Mr. Denning next removed to Estherville, where for some six years he was engaged in the wire-fence business. In December, 1899, he came to Cedar Rapids, removing his Estherville plant to this city, and from that time to the present he has been prominently identified with manufacturing interests here. He is the president of the Denning Wire & Fence Company and owns and operates branch factories in Sioux City and Kansas City, Kansas. After starting in the fence manufacturing business he began experimenting on improvements to fence-weaving machinery and was successful in inventing and perfecting the fastest fence weaving machine in use in the United States today and he is in receipt of handsome royalties from his inventions from the largest steel corporations of the country who are utilizing his patents. Mr. Denning is likewise the president of the Prairie State Manufacturing Company and has been connected with several other industrial concerns of Cedar Rapids. He is also the proprietor of the Illinois Wire & Manufacturing Company of Joliet, Illinois, is interested in the Denning Canadian Land Company of Cedar Rapids and is the owner and promoter of the Oxford Land & Town Site Company in southwestern Colorado. His sound judgment and executive ability thus find scope in the management of various important enterprises and he is widely recognized as one of Cedar Rapids' most prominent business men and citizens.
On December 7, 1891, Mr. Denning was united in marriage to Miss Lucy A. Mattson, of Estherville, Iowa, by whom he has two children, J. Wayne and Lois Eleen. Where national questions and issues are involved Mr. Denning supports the republican party but at local elections votes for the candidate whom he believes best qualified for office without regard to party affiliation. Fraternally he is identified with Main Lodge of the Independent Order of Odd Fellows. He has gained many friends in Cedar Rapids during the period of his residence here and has won for himself favorable regard in business circles in recognition of his enterprise, his alert and energetic spirit and his successful accomplishment. His success is due to close application to business and to an adherence to a strict code of business morals. For over five years he has been a member of the board of directors of the Commercial Club and has been especially active through this organization in promoting the city's welfare. He was one of the prime movers in organizing the freight bureau, an auxiliary organization of this club, and was chairman of the first committee having the bureau in charge. He is also a member of the Country Club and finds his chief source of recreation in motoring and fishing, making many tours with his family throughout the country.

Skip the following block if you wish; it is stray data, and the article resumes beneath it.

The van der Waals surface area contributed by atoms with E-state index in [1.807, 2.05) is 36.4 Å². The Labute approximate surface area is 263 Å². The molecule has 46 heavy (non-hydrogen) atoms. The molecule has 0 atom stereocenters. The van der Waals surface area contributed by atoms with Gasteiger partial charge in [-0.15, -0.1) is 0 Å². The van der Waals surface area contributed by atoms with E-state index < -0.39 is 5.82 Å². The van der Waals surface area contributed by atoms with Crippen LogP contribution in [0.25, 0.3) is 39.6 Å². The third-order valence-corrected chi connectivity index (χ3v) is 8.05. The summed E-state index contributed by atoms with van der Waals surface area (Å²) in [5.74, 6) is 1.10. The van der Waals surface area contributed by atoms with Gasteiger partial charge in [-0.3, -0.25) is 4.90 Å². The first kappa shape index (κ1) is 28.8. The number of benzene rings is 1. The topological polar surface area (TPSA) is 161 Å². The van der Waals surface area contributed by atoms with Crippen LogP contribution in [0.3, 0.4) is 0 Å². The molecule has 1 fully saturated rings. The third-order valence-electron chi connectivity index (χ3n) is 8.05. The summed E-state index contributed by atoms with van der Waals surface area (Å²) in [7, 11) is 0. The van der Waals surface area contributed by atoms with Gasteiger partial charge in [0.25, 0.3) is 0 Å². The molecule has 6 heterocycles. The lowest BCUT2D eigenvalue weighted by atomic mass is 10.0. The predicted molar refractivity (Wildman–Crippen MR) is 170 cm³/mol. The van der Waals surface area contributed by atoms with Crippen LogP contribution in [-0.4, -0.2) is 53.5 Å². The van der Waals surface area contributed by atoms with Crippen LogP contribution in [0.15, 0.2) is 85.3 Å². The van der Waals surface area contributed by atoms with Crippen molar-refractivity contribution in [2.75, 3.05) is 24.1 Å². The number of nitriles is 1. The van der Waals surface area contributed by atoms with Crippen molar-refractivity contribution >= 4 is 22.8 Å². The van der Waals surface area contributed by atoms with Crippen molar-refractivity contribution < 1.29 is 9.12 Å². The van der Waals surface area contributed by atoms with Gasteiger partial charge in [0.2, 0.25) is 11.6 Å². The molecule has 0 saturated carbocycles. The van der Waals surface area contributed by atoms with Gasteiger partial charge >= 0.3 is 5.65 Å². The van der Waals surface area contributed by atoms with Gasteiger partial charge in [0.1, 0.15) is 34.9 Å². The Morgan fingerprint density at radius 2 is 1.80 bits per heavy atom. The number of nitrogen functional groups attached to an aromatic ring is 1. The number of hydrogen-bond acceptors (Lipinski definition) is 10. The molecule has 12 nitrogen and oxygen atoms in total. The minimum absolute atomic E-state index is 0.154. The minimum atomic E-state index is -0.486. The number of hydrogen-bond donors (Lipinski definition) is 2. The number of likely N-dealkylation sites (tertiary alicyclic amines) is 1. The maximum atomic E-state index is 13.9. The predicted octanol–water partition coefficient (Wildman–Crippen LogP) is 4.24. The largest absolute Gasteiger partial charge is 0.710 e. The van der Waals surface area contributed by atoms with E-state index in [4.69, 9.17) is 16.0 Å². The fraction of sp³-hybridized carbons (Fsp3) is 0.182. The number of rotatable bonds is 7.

George C. Fernow
An excellent farm of ninety-one acres is the property of George C. Fernow and lies on sections 33 and 34, Marion township. His time and energies are given to its further development and improvement and he has thus come to rank with the wide-awake and progressive agriculturists of his community. He was born in Linn county, Iowa, October 6, 1851, his parents being James and Nancy E. (Clark) Fernow, both of whom were natives of Ross county, Ohio, whence they came to Linn county in 1850. That this district was but sparsely settled at that time was indicated in the fact that Mr. Fernow was able to enter a tract of land from the government and thus came into possession of a claim in Marion township which he at once cultivated, making his home thereon until his death which occurred on the 11th of July, 1871. His widow long survived him and died on the 30th of September, 1905, at the very advanced age of eighty-three years. They had but two children: George C., of this review, and Owen S., who is also a resident farmer of Marion township.
At the usual age George C. Fernow entered the public schools wherein he gained a good knowledge of those branches of learning which qualify one for life's practical and responsible duties. Through the periods of vacation and after leaving school he worked upon the home farm, attending to its cultivation until his mother's death. He is now the owner of ninety-one acres in Marion township and the land is rich and productive, responding readily to the care and labor which he bestows upon it. He annually harvests good crops and he has a well developed farm property. That he is in touch with the trend of modern progress in agricultural lines is indicated in the fact that he belongs to the Farmer's Club.
In 1883 Mr. Fernow was united in marriage to Miss Margaret F. Shimm, who was born in this county in 1857 and is a daughter of Mr. and Mrs. J. R. Shimm, both of whom are now deceased. Their family numbered five children including Mrs. Fernow who died in 1888 and was laid to rest in Oak Shade cemetery at Marion. She left a husband and one son to mourn her loss. This son, James R. Fernow, is still living on the farm with his father.
In his political views Mr. Fernow is a republican but has never sought or desired office, preferring to concentrate his energies upon his business affairs in which he is meeting with substantial success. His life has been quietly passed, yet he has always been loyal to the duties of citizenship and to his obligations to his fellowmen and thus is numbered among the respected residents of his part of the county.
Joseph Mekota, one of Cedar Rapids' most prominent lawyers, was born in Bohemia on the 17th of April, 1866, his parents being Frank and Dorothea (Petr) Mekota, also natives of that country. The father who was a farmer by occupation, brought his family to the United States in 1869 and settled near Solon, Iowa, and his death occurred in 1908. He had survived his wife for some years, as she passed away in 1892.